October 6, 2019 | By Organization for Minorities of India (OFMI)
USA (by OFMI): Groups on both the West and East coasts of the U.S. demonstrated against Mohandas Gandhi on October 2, his 150th birthday, describing the occasions as “150 years of racism.”
At the Martin Luther King, Jr. Center in Atlanta, Georgia, a group including several African-Americans demanded removal of the Gandhi statue placed at the center.
Jerry Jones, an activist associated with Organization for Minorities of India, displayed placards declaring: “No place for Gandhi in USA.” Another placard held by Jones quoted South African author Ashwin Desai, who stated, “Gandhi believed in the Aryan brotherhood. This involved whites and Indians higher up than Africans on the civilized scale.” In a 2015 interview with BBC, Desai further said, “You cannot have Gandhi as an accomplice of colonial subjugation in South Africa and then also defend his liberation credentials in South Africa.”
Demonstrators later shifted to Georgia State University to protest a commemoration of Gandhi hosted by Atlanta’s Indian Consulate in collaboration with the Gandhi Foundation of USA.
Previously, on Sept. 24, Jerry Jones and Nanak Singh represented OFMI at the Gwinnet County Board of Commissioners’ public hearing, where they appeared to register dissent against a proposed bust of Gandhi which the county intends to unveil at Bryson Park, Lilburn, GA on Oct. 12.
“There is no way there should be statues erected commemorating a man who could not stand Africans,” said Cheryle Renee Moses about the proposed Bryson Park bust. Moses, who is the Democratic nominee for Georgia State Senate District 9 in Gwinnett County, continued, “I’m sure many other African-Americans and black folks would feel the same way once they are educated on Gandhi’s real beliefs about Africans, about black folks.”
Also on October 2, at the University of California, Berkeley, approximately 20 people blocked the university’s Sather Gate. Holding a large banner declaring, “150 Years of Racism: Happy Birthday, Gandhi,” they chanted slogans such as “down with Gandhi” and delivered short speeches about why they were protesting Gandhi.
“Gandhi is used as a diplomatic weapon by the Indian State,” stated Bhajan Singh, a former director of OFMI. He claimed that the Government of India has expanded its budget to finance Gandhi statues around the world, adding, “They have occupied Kashmir, they have attacked the Sikhs in Punjab, they have attacked Dalits, Christians, and they want to forcefully convert and submerge the traditional Dravidian culture of India into the pro-Aryan culture.” In an interview with the university’s CalTV, Singh concluded, “He started his career by being the founder of apartheid in colonial South Africa.”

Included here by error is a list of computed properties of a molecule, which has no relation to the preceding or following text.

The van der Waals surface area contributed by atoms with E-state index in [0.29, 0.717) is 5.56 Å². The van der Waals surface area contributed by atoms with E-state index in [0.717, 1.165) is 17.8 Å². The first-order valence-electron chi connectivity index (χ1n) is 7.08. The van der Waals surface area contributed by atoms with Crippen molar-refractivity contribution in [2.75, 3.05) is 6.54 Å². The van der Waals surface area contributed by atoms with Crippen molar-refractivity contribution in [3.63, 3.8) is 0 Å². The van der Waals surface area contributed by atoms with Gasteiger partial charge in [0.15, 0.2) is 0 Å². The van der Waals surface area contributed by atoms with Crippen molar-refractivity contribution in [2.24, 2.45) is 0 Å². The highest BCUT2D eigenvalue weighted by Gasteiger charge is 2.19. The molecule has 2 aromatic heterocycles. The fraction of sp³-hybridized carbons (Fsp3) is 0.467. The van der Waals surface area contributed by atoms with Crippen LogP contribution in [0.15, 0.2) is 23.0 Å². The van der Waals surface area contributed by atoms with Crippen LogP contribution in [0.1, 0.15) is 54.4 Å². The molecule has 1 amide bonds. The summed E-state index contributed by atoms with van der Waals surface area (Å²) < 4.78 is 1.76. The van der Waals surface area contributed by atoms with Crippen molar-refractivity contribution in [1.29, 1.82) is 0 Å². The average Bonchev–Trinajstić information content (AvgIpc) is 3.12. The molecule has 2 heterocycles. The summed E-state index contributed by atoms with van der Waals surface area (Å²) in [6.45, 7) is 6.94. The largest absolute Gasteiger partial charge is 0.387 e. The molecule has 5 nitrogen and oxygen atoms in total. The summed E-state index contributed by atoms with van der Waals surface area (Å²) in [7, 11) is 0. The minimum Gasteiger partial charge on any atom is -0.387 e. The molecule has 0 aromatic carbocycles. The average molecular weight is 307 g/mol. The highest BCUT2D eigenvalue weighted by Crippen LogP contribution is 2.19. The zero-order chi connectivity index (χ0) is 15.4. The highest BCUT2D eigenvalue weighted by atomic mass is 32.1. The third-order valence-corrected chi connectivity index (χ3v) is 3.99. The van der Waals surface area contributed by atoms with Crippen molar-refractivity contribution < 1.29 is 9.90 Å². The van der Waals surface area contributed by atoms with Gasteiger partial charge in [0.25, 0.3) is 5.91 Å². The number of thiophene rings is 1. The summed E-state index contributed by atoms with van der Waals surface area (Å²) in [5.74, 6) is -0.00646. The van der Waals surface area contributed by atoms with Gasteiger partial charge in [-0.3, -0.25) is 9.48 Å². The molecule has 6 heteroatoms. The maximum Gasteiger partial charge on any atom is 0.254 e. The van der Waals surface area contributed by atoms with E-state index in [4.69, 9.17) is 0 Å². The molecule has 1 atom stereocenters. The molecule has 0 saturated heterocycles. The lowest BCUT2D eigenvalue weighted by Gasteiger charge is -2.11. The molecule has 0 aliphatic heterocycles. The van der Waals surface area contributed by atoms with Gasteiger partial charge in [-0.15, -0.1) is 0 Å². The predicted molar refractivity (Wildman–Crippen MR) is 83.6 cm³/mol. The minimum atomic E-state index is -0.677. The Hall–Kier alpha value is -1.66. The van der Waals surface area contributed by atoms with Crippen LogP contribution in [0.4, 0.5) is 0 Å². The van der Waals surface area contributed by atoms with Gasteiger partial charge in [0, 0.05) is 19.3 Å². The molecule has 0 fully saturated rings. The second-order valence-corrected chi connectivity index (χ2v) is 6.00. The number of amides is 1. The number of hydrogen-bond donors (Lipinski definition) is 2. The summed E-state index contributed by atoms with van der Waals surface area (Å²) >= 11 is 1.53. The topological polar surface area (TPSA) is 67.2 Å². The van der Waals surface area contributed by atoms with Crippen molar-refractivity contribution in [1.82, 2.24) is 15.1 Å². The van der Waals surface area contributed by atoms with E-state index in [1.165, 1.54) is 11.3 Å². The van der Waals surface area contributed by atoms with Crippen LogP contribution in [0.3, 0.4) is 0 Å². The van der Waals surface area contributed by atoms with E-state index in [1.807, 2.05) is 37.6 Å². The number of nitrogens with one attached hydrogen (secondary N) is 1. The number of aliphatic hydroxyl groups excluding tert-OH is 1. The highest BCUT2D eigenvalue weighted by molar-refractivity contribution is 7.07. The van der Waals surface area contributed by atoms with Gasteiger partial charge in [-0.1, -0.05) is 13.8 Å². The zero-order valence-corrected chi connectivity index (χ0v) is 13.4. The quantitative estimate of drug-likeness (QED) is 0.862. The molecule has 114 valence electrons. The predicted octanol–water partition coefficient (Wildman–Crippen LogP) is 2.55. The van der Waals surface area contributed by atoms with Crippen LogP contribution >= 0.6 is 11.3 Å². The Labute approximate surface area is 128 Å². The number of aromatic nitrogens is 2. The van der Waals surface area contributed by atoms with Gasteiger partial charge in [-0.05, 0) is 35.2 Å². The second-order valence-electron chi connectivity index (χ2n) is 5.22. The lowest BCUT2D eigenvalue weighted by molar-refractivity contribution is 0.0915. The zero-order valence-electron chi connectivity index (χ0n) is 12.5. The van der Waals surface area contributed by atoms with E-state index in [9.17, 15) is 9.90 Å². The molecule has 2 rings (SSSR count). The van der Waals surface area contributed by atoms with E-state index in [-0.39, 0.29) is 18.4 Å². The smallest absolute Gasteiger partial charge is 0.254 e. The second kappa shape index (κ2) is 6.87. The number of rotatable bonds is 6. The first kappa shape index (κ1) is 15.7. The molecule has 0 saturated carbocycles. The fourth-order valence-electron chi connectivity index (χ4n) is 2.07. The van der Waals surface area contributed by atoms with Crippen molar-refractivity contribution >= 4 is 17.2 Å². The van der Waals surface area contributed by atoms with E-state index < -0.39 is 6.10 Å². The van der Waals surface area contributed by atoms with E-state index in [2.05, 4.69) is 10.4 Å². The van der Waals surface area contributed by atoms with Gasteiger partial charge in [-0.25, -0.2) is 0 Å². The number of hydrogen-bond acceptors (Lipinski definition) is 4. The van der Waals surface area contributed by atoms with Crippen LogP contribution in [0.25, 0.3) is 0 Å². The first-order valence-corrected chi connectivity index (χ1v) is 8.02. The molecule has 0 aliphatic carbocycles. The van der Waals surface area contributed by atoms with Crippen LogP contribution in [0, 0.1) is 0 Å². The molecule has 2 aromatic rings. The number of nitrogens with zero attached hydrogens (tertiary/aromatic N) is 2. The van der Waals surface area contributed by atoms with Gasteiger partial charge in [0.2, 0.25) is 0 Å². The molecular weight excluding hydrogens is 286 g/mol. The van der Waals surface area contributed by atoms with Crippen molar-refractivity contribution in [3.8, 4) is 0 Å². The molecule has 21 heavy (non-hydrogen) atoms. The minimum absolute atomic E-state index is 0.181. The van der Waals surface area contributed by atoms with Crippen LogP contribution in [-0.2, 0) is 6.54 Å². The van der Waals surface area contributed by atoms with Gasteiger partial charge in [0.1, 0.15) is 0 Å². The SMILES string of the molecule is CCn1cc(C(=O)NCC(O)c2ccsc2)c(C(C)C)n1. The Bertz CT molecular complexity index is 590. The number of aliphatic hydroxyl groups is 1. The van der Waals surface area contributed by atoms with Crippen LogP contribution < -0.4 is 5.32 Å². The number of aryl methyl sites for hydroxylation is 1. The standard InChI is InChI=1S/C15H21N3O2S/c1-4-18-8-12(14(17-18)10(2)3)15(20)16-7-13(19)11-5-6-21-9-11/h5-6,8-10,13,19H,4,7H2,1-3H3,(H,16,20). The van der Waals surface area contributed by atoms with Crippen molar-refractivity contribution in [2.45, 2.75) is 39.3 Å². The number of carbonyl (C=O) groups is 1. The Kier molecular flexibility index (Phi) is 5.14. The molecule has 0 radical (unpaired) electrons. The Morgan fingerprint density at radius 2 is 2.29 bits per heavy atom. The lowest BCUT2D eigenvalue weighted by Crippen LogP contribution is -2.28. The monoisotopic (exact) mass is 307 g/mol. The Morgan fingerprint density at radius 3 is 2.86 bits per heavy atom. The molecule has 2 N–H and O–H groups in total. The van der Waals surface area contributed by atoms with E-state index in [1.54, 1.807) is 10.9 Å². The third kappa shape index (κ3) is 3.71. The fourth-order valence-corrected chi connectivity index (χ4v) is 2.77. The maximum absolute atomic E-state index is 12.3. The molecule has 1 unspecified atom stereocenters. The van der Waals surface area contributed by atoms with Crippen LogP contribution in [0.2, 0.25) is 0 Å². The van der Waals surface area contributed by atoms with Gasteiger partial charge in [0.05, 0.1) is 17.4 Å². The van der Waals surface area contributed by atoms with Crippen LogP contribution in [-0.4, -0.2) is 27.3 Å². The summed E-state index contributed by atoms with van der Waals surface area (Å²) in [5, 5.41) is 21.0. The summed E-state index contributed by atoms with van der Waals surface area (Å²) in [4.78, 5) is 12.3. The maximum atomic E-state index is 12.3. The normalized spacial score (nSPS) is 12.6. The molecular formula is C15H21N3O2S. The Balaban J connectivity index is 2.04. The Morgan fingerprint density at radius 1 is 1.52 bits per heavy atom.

Demonstrators displayed placards calling Gandhi “father of apartheid.” Other placards claimed Gandhi had “hatred of women” and stated: “Gandhi was a sex offender.”
Although Gandhi is widely perceived as a “Mahatma” (Great Soul) and portrayed as an icon of peace, the past several years have brought increased calls for reevaluation of his legacy. In 2014, protests erupted over a proposed statue of Gandhi in London after historian Kusoom Vadgama began a petition alleging that the Indian activist “dishonored women.” In 2018, a Gandhi statue was removed from the University of Ghana campus after students and faculty began a petition against Gandhi’s “racist identity.” An ongoing campaign against a proposed statue of Gandhi in Malawi has generated almost 4,300 signatures on a petition calling him an “ardent racist.”
“Modi’s years of building upon the false Gandhi propaganda to support the goals of India’s Hindu nationalist movement are being challenged around the world,” comments OFMI’s Arvin Valmuci.
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